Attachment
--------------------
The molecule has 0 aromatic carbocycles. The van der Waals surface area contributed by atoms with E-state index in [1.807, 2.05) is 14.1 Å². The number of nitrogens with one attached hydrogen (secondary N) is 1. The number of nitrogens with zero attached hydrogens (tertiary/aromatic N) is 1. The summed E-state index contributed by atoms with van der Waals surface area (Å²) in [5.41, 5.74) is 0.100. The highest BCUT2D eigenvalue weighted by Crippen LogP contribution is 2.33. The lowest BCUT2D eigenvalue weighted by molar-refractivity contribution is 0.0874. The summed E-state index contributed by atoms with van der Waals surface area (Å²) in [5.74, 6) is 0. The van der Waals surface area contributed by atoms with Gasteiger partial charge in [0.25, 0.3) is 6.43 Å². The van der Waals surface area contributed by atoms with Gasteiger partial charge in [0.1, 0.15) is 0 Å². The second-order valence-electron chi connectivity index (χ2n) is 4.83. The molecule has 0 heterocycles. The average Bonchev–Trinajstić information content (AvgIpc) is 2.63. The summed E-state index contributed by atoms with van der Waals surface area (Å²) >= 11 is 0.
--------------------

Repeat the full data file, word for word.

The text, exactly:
The molecule has 0 aromatic carbocycles. The van der Waals surface area contributed by atoms with E-state index in [1.807, 2.05) is 14.1 Å². The number of nitrogens with one attached hydrogen (secondary N) is 1. The number of nitrogens with zero attached hydrogens (tertiary/aromatic N) is 1. The summed E-state index contributed by atoms with van der Waals surface area (Å²) in [5.41, 5.74) is 0.100. The highest BCUT2D eigenvalue weighted by Crippen LogP contribution is 2.33. The lowest BCUT2D eigenvalue weighted by molar-refractivity contribution is 0.0874. The summed E-state index contributed by atoms with van der Waals surface area (Å²) in [5.74, 6) is 0. The van der Waals surface area contributed by atoms with Gasteiger partial charge in [0.25, 0.3) is 6.43 Å². The van der Waals surface area contributed by atoms with Gasteiger partial charge in [0.1, 0.15) is 0 Å². The second-order valence-electron chi connectivity index (χ2n) is 4.83. The molecule has 0 heterocycles. The average Bonchev–Trinajstić information content (AvgIpc) is 2.63. The summed E-state index contributed by atoms with van der Waals surface area (Å²) >= 11 is 0.